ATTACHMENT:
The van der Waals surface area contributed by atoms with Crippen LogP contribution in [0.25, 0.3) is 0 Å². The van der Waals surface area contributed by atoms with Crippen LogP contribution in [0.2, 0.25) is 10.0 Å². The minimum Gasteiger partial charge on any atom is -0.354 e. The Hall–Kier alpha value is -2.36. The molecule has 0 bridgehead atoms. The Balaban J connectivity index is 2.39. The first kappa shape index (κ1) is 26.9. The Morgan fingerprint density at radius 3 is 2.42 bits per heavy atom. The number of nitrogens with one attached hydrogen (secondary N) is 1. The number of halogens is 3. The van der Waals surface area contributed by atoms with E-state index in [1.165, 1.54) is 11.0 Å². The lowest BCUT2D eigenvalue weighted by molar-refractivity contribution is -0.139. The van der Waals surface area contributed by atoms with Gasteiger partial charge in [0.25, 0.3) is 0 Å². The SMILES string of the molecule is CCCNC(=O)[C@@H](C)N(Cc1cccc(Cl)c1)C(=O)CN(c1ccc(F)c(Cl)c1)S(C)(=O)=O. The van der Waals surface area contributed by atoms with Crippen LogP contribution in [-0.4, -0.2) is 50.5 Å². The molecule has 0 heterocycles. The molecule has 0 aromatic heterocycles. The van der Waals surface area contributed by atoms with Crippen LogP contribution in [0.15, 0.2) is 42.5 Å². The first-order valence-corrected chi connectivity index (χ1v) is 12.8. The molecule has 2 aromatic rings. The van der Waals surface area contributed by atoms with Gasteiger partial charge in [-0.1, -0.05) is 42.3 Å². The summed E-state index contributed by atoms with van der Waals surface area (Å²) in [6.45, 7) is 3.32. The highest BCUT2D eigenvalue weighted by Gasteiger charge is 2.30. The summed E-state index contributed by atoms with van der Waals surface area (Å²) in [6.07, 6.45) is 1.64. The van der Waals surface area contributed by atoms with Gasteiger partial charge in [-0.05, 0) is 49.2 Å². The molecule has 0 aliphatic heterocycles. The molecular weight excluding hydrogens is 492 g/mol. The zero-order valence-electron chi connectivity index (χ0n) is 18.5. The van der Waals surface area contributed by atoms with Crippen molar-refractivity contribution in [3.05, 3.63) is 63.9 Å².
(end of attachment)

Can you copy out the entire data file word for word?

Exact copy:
The van der Waals surface area contributed by atoms with Crippen LogP contribution in [0.25, 0.3) is 0 Å². The van der Waals surface area contributed by atoms with Crippen LogP contribution in [0.2, 0.25) is 10.0 Å². The minimum Gasteiger partial charge on any atom is -0.354 e. The Hall–Kier alpha value is -2.36. The molecule has 0 bridgehead atoms. The Balaban J connectivity index is 2.39. The first kappa shape index (κ1) is 26.9. The Morgan fingerprint density at radius 3 is 2.42 bits per heavy atom. The number of nitrogens with one attached hydrogen (secondary N) is 1. The number of halogens is 3. The van der Waals surface area contributed by atoms with E-state index in [1.165, 1.54) is 11.0 Å². The lowest BCUT2D eigenvalue weighted by molar-refractivity contribution is -0.139. The van der Waals surface area contributed by atoms with Gasteiger partial charge in [0.25, 0.3) is 0 Å². The SMILES string of the molecule is CCCNC(=O)[C@@H](C)N(Cc1cccc(Cl)c1)C(=O)CN(c1ccc(F)c(Cl)c1)S(C)(=O)=O. The van der Waals surface area contributed by atoms with Crippen LogP contribution in [-0.4, -0.2) is 50.5 Å². The molecule has 0 heterocycles. The molecule has 0 aromatic heterocycles. The van der Waals surface area contributed by atoms with Crippen LogP contribution in [0.15, 0.2) is 42.5 Å². The first-order valence-corrected chi connectivity index (χ1v) is 12.8. The molecule has 2 aromatic rings. The van der Waals surface area contributed by atoms with Gasteiger partial charge in [-0.1, -0.05) is 42.3 Å². The summed E-state index contributed by atoms with van der Waals surface area (Å²) in [6.45, 7) is 3.32. The highest BCUT2D eigenvalue weighted by Gasteiger charge is 2.30. The summed E-state index contributed by atoms with van der Waals surface area (Å²) in [6.07, 6.45) is 1.64. The van der Waals surface area contributed by atoms with Gasteiger partial charge in [-0.05, 0) is 49.2 Å². The molecule has 0 aliphatic heterocycles. The molecular weight excluding hydrogens is 492 g/mol. The zero-order valence-electron chi connectivity index (χ0n) is 18.5. The van der Waals surface area contributed by atoms with Crippen molar-refractivity contribution in [3.05, 3.63) is 63.9 Å².